2. Managing negativity: Learning to respond rather than react. Pause and take time to notice your emotions before acting on them; this is a form of ‘mindfulness’ (there are many apps out there to help with this). Techniques can be used to ‘rewrite the story’, by reframing negative experiences in to positive ones. For example, the pandemic can be seen by most as a disaster, but it may have offered quality family time, self-reflection, appreciation for what we take for granted and a chance to reset our values. The psychological method to manage negative situations is called ‘Learned optimism‘. It helps to depersonalise the situation, recognise its impermanence and relative insignificance.

3. Positive reinforcement: ‘Smile and the world smiles with you…’ positivity is infectious, the more you smile and show enthusiasm, the more this will be reflected by those around you.

4. Play to your strengths (personality attributes): Knowing and building on your own character strengths has shown to boost happiness. There are 24 character strengths based on values, culture and upbringing. You can identify yours here, if you use your highest ranked traits and match them to your career/hobbies, you will find more satisfaction in life.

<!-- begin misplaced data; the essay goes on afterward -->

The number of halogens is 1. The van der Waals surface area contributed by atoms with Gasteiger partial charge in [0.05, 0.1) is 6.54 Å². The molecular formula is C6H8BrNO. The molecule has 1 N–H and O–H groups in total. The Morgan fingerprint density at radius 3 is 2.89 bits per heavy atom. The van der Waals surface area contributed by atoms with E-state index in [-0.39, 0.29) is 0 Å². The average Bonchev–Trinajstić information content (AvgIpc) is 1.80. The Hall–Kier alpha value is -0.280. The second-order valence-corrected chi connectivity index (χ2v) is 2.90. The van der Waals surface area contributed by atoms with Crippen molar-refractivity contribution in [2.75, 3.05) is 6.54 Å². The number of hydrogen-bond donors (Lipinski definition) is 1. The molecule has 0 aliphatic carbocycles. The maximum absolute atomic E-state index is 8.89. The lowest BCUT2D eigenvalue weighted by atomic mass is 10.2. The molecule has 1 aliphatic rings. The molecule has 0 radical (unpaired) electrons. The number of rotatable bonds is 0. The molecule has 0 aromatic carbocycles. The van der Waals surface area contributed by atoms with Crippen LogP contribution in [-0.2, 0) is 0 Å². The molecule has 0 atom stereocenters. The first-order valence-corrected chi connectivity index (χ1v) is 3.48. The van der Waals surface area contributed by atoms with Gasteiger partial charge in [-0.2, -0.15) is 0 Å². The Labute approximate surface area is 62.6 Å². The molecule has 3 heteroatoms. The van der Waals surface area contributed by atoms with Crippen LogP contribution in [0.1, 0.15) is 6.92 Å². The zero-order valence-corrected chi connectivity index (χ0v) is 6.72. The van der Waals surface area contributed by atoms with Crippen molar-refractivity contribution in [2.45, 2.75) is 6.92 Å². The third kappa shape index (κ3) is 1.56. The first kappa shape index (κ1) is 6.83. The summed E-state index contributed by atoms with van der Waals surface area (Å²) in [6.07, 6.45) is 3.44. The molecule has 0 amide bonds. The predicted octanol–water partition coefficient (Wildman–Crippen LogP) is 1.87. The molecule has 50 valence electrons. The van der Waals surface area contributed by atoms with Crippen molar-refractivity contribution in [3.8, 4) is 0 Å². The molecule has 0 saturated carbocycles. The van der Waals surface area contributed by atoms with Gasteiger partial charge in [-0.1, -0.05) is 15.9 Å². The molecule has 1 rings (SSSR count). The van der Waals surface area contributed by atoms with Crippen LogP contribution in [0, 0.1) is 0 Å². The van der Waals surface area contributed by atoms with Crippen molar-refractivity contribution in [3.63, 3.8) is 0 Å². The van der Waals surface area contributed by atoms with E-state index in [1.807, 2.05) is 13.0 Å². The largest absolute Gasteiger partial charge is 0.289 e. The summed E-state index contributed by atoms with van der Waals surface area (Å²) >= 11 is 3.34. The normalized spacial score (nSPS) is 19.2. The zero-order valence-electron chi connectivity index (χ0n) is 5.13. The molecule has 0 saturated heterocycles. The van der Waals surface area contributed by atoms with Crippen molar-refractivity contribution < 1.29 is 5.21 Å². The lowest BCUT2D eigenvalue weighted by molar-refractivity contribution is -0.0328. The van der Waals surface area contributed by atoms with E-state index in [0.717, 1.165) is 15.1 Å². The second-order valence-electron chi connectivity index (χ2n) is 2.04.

5. Finding your ‘flow’: As described by Dr Seligman, this is a concept used in performance and sports psychology, which is a state of ‘being in the zone’, totally immersed and energised, where challenge and focus are in perfect balance. This can be related to any creative process, cooking, art, sports, or indeed focus at work. The more you infuse your life with periods of ‘flow’, the happier you will be.

6. Journaling: Either first thing in the morning or last thing at night, for 10-15 minutes. Writing down your thoughts, concerns, ideas or quotes. Self-reflection in this way has shown to improve mood, performance and sleep.

7. Gratitude: Every morning and/or evening, think of three things you are grateful for (simple moments, kind gestures, family etc). You could combine this with your journaling. Studies have shown this to have a large impact on overall happiness, in as little as two weeks of practice. We are hardwired to think negatively, this technique pushes positive thoughts to the forefront and can rewire our neural pathways.

8. Experience: Studies have shown longer lasting satisfaction from spending your money on experiences rather than material goods (once the desire has been quenched for that item, the joy is fleeting). Be present in the moment, rather than videoing or trying to capture it. Experiences, particularly outdoors in nature, has shown to have a positive influence on wellbeing.